Almost half of UK travellers oppose the use of mobile phones on aircraft, according to a new study.
The poll of more than 1,500 people found that 47% believed that in-flight mobile phone use would disturb their peace.
When asked if they welcomed a change in legislation to allow passengers to use their mobile phones for calling and texting after take-off, 34% thought that it was about time regulation was relaxed and 19% did not care either way.
The poll, by independent consumer site www.mobilephone-expert.co.uk, also revealed significant differences in opinion according to age.
Fifty eight per cent of over 35s said mobile phone use while flying would disturb their peace compared to an average of 26% in lower age ranges.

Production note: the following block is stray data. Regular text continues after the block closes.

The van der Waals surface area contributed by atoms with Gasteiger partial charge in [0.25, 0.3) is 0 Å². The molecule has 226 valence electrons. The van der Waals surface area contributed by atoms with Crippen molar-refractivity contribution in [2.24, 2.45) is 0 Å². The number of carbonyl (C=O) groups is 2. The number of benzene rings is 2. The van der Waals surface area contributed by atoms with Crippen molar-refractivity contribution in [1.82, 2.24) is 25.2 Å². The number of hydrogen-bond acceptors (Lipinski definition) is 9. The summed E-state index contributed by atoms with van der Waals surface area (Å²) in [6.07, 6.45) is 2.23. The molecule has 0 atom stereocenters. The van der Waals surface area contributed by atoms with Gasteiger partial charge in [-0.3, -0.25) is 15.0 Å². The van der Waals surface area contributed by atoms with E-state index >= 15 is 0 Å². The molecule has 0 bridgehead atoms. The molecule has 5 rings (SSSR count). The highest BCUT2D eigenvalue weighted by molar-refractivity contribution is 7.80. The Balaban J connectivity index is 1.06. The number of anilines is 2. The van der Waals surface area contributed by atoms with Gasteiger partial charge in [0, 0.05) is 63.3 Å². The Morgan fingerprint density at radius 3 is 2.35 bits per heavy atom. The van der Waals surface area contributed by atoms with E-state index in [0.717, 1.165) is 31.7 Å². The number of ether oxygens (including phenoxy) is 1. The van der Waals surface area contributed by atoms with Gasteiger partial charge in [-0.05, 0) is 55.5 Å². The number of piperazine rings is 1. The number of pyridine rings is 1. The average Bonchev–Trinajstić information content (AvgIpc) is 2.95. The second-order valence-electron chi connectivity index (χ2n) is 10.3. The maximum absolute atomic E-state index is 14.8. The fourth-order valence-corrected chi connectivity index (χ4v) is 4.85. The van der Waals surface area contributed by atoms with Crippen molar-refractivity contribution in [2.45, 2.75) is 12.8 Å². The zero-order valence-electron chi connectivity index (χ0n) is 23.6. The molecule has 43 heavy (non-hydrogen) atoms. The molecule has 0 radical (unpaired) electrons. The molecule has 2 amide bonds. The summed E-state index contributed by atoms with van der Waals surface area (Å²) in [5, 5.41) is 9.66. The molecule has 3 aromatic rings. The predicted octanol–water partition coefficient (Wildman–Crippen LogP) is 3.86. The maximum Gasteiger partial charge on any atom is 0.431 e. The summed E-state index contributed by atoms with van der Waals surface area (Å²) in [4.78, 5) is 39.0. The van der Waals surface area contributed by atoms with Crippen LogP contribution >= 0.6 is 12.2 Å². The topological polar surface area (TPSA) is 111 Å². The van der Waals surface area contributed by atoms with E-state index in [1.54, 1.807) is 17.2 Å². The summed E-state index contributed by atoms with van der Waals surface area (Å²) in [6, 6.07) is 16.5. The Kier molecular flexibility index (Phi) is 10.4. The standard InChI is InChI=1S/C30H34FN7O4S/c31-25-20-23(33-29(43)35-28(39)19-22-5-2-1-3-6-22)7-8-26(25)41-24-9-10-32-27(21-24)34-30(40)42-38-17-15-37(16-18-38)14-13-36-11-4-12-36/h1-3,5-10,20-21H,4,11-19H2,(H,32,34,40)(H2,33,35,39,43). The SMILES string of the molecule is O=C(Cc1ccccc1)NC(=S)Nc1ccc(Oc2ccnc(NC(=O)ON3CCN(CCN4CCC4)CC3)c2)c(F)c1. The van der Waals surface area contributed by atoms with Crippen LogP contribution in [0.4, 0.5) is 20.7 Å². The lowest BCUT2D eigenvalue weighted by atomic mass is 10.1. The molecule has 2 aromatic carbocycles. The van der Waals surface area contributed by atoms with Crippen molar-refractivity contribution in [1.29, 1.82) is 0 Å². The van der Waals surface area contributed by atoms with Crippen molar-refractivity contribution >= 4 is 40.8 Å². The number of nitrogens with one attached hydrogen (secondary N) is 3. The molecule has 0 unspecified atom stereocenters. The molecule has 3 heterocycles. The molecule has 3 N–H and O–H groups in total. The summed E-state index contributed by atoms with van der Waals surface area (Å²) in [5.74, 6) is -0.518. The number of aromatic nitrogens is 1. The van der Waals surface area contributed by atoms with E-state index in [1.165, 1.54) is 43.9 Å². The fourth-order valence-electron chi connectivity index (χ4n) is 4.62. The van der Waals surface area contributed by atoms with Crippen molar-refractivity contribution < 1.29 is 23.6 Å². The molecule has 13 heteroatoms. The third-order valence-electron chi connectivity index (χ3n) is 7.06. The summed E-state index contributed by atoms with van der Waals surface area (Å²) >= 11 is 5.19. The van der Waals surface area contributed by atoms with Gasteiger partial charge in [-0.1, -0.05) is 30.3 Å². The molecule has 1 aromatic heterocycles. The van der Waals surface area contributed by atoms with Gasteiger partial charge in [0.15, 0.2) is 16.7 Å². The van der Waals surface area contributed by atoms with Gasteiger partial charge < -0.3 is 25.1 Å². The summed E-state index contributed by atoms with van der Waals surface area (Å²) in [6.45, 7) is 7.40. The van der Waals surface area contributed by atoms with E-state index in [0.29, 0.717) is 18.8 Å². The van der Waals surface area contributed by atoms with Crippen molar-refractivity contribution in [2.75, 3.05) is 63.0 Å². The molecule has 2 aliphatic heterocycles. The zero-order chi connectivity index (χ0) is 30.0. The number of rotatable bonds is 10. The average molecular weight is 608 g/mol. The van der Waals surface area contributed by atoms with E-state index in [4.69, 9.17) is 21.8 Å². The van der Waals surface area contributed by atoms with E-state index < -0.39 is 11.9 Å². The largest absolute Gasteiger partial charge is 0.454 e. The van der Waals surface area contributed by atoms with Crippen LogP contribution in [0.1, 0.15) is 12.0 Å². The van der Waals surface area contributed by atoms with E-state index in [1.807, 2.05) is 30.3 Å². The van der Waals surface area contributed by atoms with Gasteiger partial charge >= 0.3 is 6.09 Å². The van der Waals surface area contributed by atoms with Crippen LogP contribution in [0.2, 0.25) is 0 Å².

The company’s commercial director Rob Webber said: “Airlines are obviously under pressure to compete for business by differentiating themselves in any way that they can.
“We would have thought, however, that the over 35s would provide an attractive demographic for the travel sector.
“If such a high percentage feels strongly enough to avoid travelling with a particular airline because it allows mobile phone calls during the flight, then this change to the rules could have a huge impact on an airline’s business.”
In February last year budget carrier Ryanair began trials allowing mobile phone use during flights although a full fleet roll out was prevented in April when the provider OnAir terminated an agreement over a dispute about timing.